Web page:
KNOXVILLE, Tenn. (Nov. 25, 2014) -- Last night, I found myself incessantly screaming at the TV as my favorite NFL team, the New Orleans Saints, played yet another lackluster game. At 9 p.m. I flipped over to CNN to watch as they announced there would not be an indictment in the Michael Brown case.
As events unfolded, I found myself flooded with a wide array of emotions. I thought about Brown's family. I thought about the members of the grand jury. I thought about all the people gathered outside. I thought about Officer Darren Wilson and his family. I thought about the countless moms and dads who would be having conversations with their children. I thought about the pastors who would be dealing with this subject this weekend just as the world begins celebrating Christmas.
I can’t get one particular split-screen image out of my mind. On one side we saw the inside of the courtroom where the news was being delivered. On the other side of the screen was a crowd of people primed with disappointment, disbelief and anger. There they were, gathered under a lit sign that simply read, “Season's Greetings."
I found that image to be both surreal and heartbreaking. It reflected the brokenness of the world in which we live. As I watched, I found myself desperately wanting to do something. And then I came to this realization: Knoxville is 495 miles away from Ferguson, Missouri. It would seem there’s ultimately nothing any of us can do ... Or is there?
Here are a few practical things we can all do in response:
I know, that’s exactly what you would expect a preacher to say! It’s true, though. Way too often, we treat prayer like it’s a last resort. How many times have you heard someone say, “Well, we’ve done all we know to do ... (wait for it) All we can do now is pray.”
For those of us who follow Jesus, prayer is never intended to be a last resort. In fact, it’s the greatest weapon at our disposal! Philippians 4 says:
“Don’t worry about anything; instead, pray about everything. Tell God what you need, and thank him for all he has done. Then you will experience God’s peace, which exceeds anything we can understand. His peace will guard your hearts and minds as you live in Christ Jesus.”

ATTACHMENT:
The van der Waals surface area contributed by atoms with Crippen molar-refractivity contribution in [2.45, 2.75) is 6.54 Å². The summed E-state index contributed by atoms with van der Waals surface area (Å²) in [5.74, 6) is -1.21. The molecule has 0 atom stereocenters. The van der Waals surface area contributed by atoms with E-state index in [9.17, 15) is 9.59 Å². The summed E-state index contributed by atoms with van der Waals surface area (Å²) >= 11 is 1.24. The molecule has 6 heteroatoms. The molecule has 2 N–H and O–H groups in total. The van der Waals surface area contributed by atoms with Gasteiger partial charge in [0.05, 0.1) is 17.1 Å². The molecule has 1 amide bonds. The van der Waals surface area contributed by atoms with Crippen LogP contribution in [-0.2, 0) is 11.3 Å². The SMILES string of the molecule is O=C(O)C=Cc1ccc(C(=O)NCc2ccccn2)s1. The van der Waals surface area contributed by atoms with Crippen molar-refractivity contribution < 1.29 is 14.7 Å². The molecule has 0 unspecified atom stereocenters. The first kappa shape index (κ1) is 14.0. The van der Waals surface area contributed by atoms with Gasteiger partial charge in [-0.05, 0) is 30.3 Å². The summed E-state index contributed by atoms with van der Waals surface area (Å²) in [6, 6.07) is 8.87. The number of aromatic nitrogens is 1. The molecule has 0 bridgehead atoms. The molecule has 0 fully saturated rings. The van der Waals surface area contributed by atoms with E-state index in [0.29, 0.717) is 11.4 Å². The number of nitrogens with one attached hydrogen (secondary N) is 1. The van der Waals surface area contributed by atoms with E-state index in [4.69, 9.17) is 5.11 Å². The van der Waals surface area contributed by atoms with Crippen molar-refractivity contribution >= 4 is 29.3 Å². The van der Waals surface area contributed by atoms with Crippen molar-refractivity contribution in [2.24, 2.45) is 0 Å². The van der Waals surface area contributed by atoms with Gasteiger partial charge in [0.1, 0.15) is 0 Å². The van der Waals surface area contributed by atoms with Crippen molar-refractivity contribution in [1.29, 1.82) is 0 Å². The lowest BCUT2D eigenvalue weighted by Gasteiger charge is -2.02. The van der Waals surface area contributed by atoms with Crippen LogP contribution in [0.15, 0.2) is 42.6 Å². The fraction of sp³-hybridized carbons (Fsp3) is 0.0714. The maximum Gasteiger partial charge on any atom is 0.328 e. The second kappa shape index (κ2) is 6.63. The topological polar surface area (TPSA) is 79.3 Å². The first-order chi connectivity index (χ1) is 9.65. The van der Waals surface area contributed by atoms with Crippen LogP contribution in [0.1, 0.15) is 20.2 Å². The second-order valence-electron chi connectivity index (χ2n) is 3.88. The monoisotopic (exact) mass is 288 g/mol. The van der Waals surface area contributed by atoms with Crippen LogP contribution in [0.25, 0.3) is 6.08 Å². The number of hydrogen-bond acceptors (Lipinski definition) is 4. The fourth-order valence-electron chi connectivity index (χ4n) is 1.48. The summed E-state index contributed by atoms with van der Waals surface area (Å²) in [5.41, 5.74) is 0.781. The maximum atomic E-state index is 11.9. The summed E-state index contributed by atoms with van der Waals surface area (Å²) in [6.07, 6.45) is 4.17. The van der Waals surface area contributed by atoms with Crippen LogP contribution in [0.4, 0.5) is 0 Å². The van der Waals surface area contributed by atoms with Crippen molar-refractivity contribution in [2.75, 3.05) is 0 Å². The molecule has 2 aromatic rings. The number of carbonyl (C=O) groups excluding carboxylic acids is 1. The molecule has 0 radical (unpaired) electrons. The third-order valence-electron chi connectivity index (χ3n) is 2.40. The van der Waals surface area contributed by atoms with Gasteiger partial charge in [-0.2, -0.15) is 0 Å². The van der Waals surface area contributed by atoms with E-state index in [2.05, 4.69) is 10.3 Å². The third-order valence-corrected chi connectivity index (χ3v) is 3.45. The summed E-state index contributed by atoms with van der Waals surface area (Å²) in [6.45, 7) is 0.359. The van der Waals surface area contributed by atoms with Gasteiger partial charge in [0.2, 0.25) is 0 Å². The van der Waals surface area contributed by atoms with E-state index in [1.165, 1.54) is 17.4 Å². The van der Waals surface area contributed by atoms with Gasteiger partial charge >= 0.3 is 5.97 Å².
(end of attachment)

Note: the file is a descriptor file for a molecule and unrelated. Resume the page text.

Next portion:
2. Maintain perspective.
One of the most difficult things for any of us to do is see the world through a Kingdom perspective. It’s easy to allow a circumstance or a situation to block our view. This is when cynicism and negativity begin to take hold. John 3:16 says, “For God so loved the world ..." What world? The world. All of it. The very best and the absolute worst. It’s all His. While there will be moments where many of us are left speechless, God is still in control.
3. Continue to love people.
Love is the highest standard. Paul defines what that looks like in 1 Corinthians 13. At the end of his description, Paul says this:
“Love never gives up, never loses faith, is always hopeful, and endures through every circumstance.”
As we strive to become the people God needs us to be, it will be our ability to love that will bring about change.
4. Find a way to give yourself away.
God has given us a powerful responsibility. Jesus made the directive very clear. In Matthew 28, Jesus says:
“I have been given all authority in heaven and on earth. Therefore, go and make disciples of all the nations, baptizing them in the name of the Father and the Son and the Holy Spirit. Teach these new disciples to obey all the commands I have given you.”
So, one concrete way each of us can combat the darkness of the world is by choosing to be light. The only thing that can combat darkness is ... light. We have a fundamental belief that, “Saved people serve people. And served people get saved.”
My prayer is that, as a church, we will stay radically committed to doing whatever we can, wherever we can, as often as we can, to share Jesus. And if we are fortunate enough, we’ll have the opportunity to watch God change the world in our lifetimes!
Grace and Peace,
Reprinted with permission. This commentary originally appeared in a Nov. 25 email shared with Cokesbury United Methodist Church. The Rev. Stephen DeFur is senior pastor at Cokesbury.